Moore stakes claim for full-time reins
Newcastle 0 West Brom 1
As job auditions go it was pretty convincing. Darren Moore may have taken charge at West Brom far too late to prevent a relegation merely awaiting mathematical confirmation but the caretaker has breathed new life into a team who had lost their way under first Tony Pulis and then Alan Pardew.
Admittedly, a Newcastle United side suddenly propelled into a flattering mid-table position and lacking a cause to fight for were hardly the most awkward opponents but Moore's game-plan effectively nullified Rafa Benítez's brightest talents. Well before the end it was easy to appreciate how his four games in charge have resulted in the collection of a highly creditable eight points.
James McClean limbered up for kick-off with a not so subtle dig at Pardew. "No disrespect to Alan but, when we go out on the pitch now, we know what we're doing," said the Ireland winger.
Sharpness behind a microphone is one thing but could McClean offer a similar cutting edge with the ball at his feet? It certainly appeared so as he concluded a rapid counterattack by veering in from the left and, capitalising on poor defending, directing an angled shot wide of an upright.
The impression that West Brom looked anything but a side all but condemned to the Championship was emphasised when Jake Livermore's fine through pass and Matt Phillips' well-timed run combined to spring Newcastle's offside trap before Phillips - a frequent menace on the right wing - cut inside and thumped a powerful right-foot shot beyond Martin Dubravka.
Kenedy might swiftly have equalised following a slick one-two with Ayoze Pérez but, instead, the Chelsea loanee winger's left-foot shot hit the base of a post with Ben Foster beaten.
Overall, though, Benítez's players struggled to raise their collective game on an unseasonably chilly afternoon punctuated by frequent rain showers. Freed of the pressures involved in fighting for survival, they seemed enervated rather than liberated.
It did not help that Jonjo Shelvey was struggling to settle into his customary playmaking groove. Granted, a few of his hallmark long passes did come off but generally Shelvey looked like a man trying too hard. Maybe the news that Gareth Southgate was considering offering him a late World Cup call-up has inhibited rather than inspired a midfielder last capped by England three years ago. Arguably the biggest beneficiary could be Livermore, who had a good game in central midfield for West Brom.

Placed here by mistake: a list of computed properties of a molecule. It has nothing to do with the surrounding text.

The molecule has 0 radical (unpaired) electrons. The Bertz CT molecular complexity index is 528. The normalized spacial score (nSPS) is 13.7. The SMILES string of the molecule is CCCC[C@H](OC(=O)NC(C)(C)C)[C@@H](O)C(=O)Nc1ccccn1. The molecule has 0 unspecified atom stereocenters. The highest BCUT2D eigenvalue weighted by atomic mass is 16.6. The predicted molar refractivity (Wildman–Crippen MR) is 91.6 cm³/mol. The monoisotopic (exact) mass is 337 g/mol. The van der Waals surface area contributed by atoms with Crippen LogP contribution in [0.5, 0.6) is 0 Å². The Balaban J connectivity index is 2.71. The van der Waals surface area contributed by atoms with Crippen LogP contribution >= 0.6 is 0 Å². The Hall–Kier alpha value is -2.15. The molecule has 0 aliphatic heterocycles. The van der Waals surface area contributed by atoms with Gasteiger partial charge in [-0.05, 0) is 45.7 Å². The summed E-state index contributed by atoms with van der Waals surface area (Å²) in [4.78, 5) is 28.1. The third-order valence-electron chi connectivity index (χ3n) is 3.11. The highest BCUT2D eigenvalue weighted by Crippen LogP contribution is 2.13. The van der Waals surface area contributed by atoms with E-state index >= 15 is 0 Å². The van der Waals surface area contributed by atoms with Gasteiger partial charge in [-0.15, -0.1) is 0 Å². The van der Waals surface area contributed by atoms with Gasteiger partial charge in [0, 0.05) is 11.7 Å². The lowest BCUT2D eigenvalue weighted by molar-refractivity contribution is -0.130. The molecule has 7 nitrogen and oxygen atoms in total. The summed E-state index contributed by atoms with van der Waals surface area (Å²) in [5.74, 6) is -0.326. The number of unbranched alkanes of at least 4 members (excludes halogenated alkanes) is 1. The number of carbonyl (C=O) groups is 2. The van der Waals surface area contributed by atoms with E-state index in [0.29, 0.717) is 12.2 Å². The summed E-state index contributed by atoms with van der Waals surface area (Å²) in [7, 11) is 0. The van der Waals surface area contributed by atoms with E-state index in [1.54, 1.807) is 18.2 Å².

In mitigation Shelvey did create the opening from which Mo Diamé's goalbound left-foot volley was deflected fractionally over the bar as Newcastle ended the first half on an improving note. Indeed, they would have equalised had Foster not produced a fabulous save to divert Dwight Gayle's close-range header to safety.
Perhaps significantly Benítez had restored Gayle to the lone striker role and demoted Islam Slimani, on loan from Leicester, to the bench.
Newcastle's manager has opened talks with the club's hierarchy about extending his contract beyond its current June 2019 expiry date but is demanding considerable assurances about the depth of the transfer budget before agreeing anything.
The fortunes of the Spaniard's still under-resourced team began looking up when Dubravka arrived on loan from Sparta Prague in January and the goalkeeper once again showed his worth by diving smartly to keep out a dangerous Jay Rodriguez shot.
Benítez attempted to change the narrative with a tactical switch involving Paul Dummett's withdrawal, Jacob Murphy's right-wing introduction, Kenedy's relocation to left-back and Matt Ritchie's redeployment on the same flank.
Shortly afterwards Slimani replaced Gayle. He added nuisance value but nothing to unduly worry a West Brom side who ensured that their hosts would be deservedly booed off. Moore surely deserves the chance to be offered the chance to show his worth as a Championship manager at the Hawthorns.
Sunday Indo Sport